How we are supporting our communities in Baltimore…


  • The POWER House is serving as an essential food distribution and community service hub, serving over 350 grab-and-go meals daily, providing chromebooks to students, providing education and workforce training resources, and acting as an emergency hub during power outages where the community can store essential medications, charge their devices, and have a warm (or cool) place to shelter.


  • The Crossroads Public Charter Middle School is engaged in remote education for our 163 students. Teachers are preparing lessons and engaging with our students through digital avenues and have created a comprehensive online platform for students using curriculum-aligned resources. Thanks to generous donations from Medifast/Optavia our students have received some high ticket items, like graphic calculators, that are critically important to their success.  The school also hosts socially distanced supply pick-ups to ensure students are consistently equipped for success.
    • The school is also continuing its Turning the Corning Achievement Program (TCAP) with enrichment activities that take place during the school day and after school hours, hosting virtual clubs for Creative Writing, Coding, Finance, Book Club, Build-Your-Own Guitar, and Chess.


  • The staff at our community centers and out-of-school time programming including the POWER House, Park House, UA House at Fayette, and Baltimore Urban Gardening with Students (BUGS) are committed to keeping open communication with all families. Our staff members have been checking in with students and families via calls and virtual outreach. The goal of these calls is to make sure our families are doing okay, check-in on their child’s learning, provide resources and support as needed, and maintain a human connection with our program participants.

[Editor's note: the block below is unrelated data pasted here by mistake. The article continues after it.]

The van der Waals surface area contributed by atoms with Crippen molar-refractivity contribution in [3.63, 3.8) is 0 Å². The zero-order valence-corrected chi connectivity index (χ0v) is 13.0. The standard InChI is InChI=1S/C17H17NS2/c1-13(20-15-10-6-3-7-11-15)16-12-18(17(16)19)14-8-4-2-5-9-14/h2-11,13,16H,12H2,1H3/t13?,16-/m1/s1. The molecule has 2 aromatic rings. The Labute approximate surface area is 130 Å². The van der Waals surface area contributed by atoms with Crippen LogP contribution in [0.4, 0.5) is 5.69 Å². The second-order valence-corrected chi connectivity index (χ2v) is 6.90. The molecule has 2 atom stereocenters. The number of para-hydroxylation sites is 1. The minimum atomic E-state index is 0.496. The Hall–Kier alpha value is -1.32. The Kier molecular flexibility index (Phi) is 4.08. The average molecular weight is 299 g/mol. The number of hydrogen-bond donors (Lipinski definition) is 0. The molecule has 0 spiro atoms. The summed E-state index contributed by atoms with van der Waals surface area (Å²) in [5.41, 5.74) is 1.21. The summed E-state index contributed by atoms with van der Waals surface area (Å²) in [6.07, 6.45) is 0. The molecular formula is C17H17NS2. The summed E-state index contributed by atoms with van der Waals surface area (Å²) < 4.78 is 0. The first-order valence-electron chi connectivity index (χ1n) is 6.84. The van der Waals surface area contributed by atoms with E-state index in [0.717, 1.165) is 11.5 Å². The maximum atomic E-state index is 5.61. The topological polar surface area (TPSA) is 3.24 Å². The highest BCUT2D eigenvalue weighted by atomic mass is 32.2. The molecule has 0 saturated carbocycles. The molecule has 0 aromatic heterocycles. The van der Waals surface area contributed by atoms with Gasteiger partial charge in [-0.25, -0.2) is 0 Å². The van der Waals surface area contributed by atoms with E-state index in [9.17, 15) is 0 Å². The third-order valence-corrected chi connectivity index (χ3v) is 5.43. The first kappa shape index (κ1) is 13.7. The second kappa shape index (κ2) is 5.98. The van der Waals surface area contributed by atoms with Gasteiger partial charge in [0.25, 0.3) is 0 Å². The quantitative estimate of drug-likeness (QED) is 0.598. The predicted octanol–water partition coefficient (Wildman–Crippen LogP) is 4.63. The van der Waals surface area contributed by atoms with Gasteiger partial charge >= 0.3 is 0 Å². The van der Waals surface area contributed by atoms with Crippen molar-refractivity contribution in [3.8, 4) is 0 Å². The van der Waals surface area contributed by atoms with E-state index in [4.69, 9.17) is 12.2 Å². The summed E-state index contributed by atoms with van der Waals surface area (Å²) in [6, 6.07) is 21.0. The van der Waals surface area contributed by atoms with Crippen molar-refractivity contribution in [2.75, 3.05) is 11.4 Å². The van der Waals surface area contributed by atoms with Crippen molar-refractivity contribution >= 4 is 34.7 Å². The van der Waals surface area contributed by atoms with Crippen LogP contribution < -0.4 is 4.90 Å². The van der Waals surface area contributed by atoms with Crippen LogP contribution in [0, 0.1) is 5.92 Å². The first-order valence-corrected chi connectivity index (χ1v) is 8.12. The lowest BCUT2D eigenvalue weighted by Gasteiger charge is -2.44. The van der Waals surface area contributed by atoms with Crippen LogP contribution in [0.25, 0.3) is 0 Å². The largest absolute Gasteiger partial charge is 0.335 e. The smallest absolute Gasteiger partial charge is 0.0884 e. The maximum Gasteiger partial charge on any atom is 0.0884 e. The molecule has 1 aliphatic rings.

• This fall/winter, The BUGS program has continued virtual classes with integrated hands-on activities, engaging students to participate in interactive lessons in the core components of Gardening, Cooking, Creative Arts, STEM, and Dance.  The program was recently recognized by the Maryland State Department of Educations (MSDE) for our continued efforts to offer excellent programming during the “Summer of COVID.”


  • Our out-of-school time programming incorporates Social and Emotional Learning (SEL) capacities: Self-Awareness, Self-Management, Social Awareness, Communication Skills, and Responsible Decision-Making Skills.
    • This spring, we hosted a hybrid in-person and online three-day Spring Break Camp where we focused on delivering physical and social-emotional wellness programming to students of all ages at our Patterson Park House community center.


  • Our Fresh Start students are engaged in weekly remote learning and our instructors are conducting wellness calls daily to students.  Zoom classes focus on academic preparation for the GED exam, current events – the pandemic, social change, politics – and woodworking.
    • Last year, Fresh Start enrolled 33 new youth. 13 youth have been placed into employment, including jobs at Amazon, Fisco Doors, AmperSea Restaurant, and Walmart.
    • In the Summer of 2020, six students participated in-person and virtually internship placement. These internships were because of funding from Bloomberg Philanthropies and Mayor’s Office of Employment Development Youth Works Program.


  • Living Classrooms Music program, Ascend through Music, is engaging youth with individual and group virtual lessons. Individual lessons focus on instruments and group sessions focus on songwriting and beat development.  The staff are also engaging with students through social media where they can share their original work with their community of followers.
    • In 2020, the program enrolled over 80 students across various initiatives, including a mentorship program, performance groups, and music enrichment sessions.


  • The Education Department is continuously creating STEAM (Science, Technology, Engineering, Art, & Math) activity boxes for children of different ages (pre-school, elementary, and middle school) for pick up at grab-and-go food distribution sites in Baltimore and Washington, DC.


  • Our Maritime E-STEM Voyages have been suspended since the pandemic began but our staff has pivoted to offer virtual educational sessions.  A Virtual Maritime Field Trip has been developed in response to the need for unique and meaningful virtual activities to complement schools’ distance learning.  The Field Trip includes activity boxes with supplies, a 90-minute live session with a Living Classrooms’ educator, a performance task and rubric, curriculum and teacher resources, and teacher access to virtual content for post-trip activities.
    • Last fall, the program partnered with the Sagamore Pendry to provide educational activity kits and “Baltimore Experience” kits and activities for children and families.